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Thursday, August 28 2014 @ 08:04 AM CDT

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Apple iPhone/iPod Astronomy Apps

Computers & Software

I recently purchased a 3rd Generation 64 Gigabyte Apple iPod Touch. The original intent was to use it to listen to Music (MP3s), watch movies, and access the internet on the go.

Basically, an iPod Touch and most of the other “Smart Phones” are miniature computers. Most use a Flash Hard Drive for storage and have rechargeable lithium batteries.

Smart Phones, such as the Apple iPhone or the Motorola Droid can access the Internet via a 3G network, which works the same way as making a Cell Phone call, i.e., the internet data is sent and received via a cell phone signal to the nearest cell tower.

Other devices, such as the Ipod Touch are not cell phones, but can access the internet through a WIFI network connection, just like a desktop or a laptop computer in your home, a coffee shop or an airport.

Apple developed the iTunes Store website to sell music, movies and software to iPhone and iPod owners.

Apple and independent computer programmers write software applications (Apps) that will do about anything imaginable. These Apps are usually very cheap, not more that a couple of bucks, or free to download. If you can think of something that you want your Apple device to do, most likely, “There Is An App For That”, including Astronomy.

The following are a few Astronomy Apps that I have found in the Apple iTunes Store that are very useful and of very high quality:

Sky Voyager: This is a very good Planetarium program that very accurately shows the locations of Deep Sky Objects, planets, the moon, stars and constellations, very similar to “Stellarium” or other planetarium software programs for computers. This App will also show the brighter comets and asteroids and identify and plot passing artificial satellites.

Pocket Sat 3: This is a free App that will predict the passage, or identify artificial satellites as the pass overhead. The orbits are projected on a image of the constellations in the night sky in real time. This App will let you know when a Satellite such as the International Space Station will appear overhead up to a year in advance. How many times have you been out at night, and wondered what that bright, moving light was. This App will tell you.

Iridium Flares: This free App will predict when, where, and how bright Iridium Flares will occur.

Moon Globe: Very similar to “The Virtual Moon Globe”, this App will help you identify or locate lunar features with a “3D Photo Quality” map.

Mars Globe: Very similar to Moon Globe, this App is for Mars, based on NASA spacecraft photos, with a “3D Photo Quality” map.

NASA App: This App takes data from NASA's Internet Website via a WIFI Connection and gives you instant access to the latest NASA News, Photos and Videos.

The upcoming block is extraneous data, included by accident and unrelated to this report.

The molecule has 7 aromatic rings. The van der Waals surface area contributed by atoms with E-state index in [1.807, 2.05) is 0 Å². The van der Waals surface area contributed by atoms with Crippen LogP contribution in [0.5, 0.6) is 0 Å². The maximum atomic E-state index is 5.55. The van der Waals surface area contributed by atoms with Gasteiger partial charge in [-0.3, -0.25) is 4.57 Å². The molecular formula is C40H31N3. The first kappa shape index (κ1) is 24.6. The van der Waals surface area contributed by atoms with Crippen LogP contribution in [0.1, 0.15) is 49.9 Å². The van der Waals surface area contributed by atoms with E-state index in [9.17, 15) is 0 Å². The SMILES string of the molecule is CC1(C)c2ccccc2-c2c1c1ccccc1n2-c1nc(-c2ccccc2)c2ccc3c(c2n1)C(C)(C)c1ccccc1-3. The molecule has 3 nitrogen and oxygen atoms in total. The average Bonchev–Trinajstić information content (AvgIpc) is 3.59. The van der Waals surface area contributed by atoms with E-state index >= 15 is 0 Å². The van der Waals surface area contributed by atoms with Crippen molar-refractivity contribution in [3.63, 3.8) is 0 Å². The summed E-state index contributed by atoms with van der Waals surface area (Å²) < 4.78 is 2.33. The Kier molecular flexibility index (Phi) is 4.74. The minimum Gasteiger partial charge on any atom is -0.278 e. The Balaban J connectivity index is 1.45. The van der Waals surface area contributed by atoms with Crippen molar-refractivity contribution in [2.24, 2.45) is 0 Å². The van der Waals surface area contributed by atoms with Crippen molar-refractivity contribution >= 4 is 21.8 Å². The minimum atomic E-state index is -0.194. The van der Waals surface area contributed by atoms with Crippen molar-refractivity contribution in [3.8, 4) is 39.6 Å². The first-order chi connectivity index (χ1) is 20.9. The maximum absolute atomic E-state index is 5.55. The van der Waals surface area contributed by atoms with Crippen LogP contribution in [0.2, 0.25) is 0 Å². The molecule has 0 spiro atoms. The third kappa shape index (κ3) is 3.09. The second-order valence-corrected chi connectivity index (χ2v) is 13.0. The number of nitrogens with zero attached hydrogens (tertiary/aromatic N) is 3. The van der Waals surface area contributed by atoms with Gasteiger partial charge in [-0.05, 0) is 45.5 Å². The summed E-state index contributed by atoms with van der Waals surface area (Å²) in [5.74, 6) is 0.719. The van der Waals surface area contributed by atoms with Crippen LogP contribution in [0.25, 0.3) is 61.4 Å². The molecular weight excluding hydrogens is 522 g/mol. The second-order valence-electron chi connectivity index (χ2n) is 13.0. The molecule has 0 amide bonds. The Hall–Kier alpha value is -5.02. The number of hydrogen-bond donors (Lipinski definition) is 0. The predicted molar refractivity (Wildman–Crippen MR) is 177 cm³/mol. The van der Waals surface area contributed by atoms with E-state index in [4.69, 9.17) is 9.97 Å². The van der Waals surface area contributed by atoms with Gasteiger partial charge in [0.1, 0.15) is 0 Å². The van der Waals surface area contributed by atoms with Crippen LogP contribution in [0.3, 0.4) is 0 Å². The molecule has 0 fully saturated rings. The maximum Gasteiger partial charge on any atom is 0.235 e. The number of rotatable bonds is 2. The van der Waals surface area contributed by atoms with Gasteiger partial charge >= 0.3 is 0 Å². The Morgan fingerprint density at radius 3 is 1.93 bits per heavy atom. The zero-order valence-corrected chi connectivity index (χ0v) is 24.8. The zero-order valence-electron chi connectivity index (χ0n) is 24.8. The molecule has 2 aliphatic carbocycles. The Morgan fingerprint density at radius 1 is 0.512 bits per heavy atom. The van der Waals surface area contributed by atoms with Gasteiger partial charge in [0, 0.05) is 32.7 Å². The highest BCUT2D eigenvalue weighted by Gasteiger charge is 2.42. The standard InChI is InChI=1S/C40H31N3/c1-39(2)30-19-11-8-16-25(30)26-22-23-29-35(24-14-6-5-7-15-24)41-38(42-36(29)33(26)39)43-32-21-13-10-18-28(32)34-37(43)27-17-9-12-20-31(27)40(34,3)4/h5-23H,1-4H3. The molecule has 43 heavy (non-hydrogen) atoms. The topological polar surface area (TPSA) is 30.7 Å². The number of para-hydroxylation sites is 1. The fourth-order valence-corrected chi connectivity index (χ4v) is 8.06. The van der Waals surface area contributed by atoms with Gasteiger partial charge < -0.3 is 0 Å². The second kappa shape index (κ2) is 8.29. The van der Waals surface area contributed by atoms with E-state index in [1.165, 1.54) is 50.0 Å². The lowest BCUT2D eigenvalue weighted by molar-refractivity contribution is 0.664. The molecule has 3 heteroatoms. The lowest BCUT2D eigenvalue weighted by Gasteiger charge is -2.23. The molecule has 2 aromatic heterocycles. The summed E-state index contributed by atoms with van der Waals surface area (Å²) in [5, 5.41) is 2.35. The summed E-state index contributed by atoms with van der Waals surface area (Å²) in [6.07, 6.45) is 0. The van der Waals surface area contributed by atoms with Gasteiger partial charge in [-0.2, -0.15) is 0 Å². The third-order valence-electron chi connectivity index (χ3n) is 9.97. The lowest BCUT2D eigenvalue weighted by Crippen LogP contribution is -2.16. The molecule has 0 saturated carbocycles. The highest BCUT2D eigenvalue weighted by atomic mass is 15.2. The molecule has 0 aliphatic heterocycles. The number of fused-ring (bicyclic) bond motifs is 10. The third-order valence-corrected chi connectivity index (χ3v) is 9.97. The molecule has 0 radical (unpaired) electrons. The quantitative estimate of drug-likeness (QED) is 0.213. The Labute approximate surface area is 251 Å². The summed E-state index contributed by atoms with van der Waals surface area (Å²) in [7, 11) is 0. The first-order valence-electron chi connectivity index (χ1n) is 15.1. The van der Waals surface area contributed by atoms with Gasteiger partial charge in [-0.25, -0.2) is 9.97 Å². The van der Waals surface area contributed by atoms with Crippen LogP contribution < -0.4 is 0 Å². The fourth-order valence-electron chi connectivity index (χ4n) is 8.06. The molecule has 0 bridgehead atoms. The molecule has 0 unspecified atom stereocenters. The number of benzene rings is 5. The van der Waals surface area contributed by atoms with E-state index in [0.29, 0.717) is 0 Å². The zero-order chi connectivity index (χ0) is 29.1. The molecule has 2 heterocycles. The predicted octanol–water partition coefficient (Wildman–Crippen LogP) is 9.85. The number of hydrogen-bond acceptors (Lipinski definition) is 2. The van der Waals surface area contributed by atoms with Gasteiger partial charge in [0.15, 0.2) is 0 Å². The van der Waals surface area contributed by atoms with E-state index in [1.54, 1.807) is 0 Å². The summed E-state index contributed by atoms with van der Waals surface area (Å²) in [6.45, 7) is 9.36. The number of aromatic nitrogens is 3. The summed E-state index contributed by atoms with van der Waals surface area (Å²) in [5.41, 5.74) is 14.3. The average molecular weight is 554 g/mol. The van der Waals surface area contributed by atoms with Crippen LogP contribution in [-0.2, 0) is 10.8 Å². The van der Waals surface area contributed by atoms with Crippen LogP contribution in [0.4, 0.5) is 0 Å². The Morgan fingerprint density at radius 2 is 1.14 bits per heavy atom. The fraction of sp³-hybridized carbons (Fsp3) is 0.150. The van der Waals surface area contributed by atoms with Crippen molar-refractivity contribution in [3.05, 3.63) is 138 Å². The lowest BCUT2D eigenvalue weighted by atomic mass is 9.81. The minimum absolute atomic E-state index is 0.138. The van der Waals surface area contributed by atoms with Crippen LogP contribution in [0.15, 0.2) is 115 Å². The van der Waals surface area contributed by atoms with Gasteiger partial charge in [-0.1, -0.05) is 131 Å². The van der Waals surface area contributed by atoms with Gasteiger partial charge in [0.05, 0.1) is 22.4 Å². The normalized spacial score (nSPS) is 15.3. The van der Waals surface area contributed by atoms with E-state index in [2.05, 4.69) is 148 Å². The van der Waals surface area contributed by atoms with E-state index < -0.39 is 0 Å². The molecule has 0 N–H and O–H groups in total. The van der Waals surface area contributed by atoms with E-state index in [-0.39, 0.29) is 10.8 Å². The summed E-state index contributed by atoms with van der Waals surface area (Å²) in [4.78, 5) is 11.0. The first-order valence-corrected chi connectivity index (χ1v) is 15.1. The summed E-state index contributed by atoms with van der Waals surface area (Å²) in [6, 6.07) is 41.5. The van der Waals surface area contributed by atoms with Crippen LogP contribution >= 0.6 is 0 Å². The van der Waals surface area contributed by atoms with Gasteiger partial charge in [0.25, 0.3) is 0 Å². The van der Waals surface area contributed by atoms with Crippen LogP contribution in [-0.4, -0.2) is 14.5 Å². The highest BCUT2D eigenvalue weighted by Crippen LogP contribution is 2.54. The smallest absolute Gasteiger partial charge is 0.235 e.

These are just a few of the Astronomy Apps that are available at the Apple iTune Store. New ones are added from one day to the next.

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What's New On (Or Under) The Sun?

Images from EIT at 195 and 304 angstroms, MDI Magnetogram, and LASCO C3.
Virtual Moon Atlas
Carte Du Ciel
Stellarium
By Dave Grosvold

In the dark and gloomy days of winter, is there still a way to engage in observational astronomy? Did you know you can observe the Sun when it’s cloudy? Did you know you can observe the entire night sky in the daytime? What about observing the Moon when it’s not visible in the night sky? These are all possible with some help from your computer and the Internet.

Observing The Sun

The Solar and Heliospheric Observatory web site provides images of the Sun in many different forms. All of these images are taken every few minutes, so you can follow activity on the Sun in near-real time. Images from the Extreme ultraviolet Imaging Telescope (EIT) are taken in several different wavelengths of ultraviolet light (304, 171, 284, and 195 angstroms). These wavelengths correspond to different surface temperatures on the Sun, from 60,000 degrees Kelvin to over 2 million degrees Kelvin. The hotter the temperature, the higher in the solar atmosphere we see.

The Michelson Doppler Imager (MDI) captures data that provides us with a view of current sunspot activity, such as this magnetogram image. The Large Angle Spectrometric Coronagraph captures activity in the solar corona by blocking out the overwhelming light from the Sun itself so the delicate corona can be seen. This allows us to see streamers and radial bands in the corona that would otherwise be invisible. Visit SOHO Explore! to learn more about the Sun and how it works.

Virtual Moon Atlas

Want to observe the Moon? The Virtual Moon Atlas is a free software download available for Windows, Mac, and Linux PCs that allows you to view very high resolution photographs of the entire surface of the Moon. There are thousands of identifiable features and a huge amount of detailed information, including multiple scientific overlays, including rock types, presence of certain trace elements, altitudes, surface temperature, iron oxides, etc.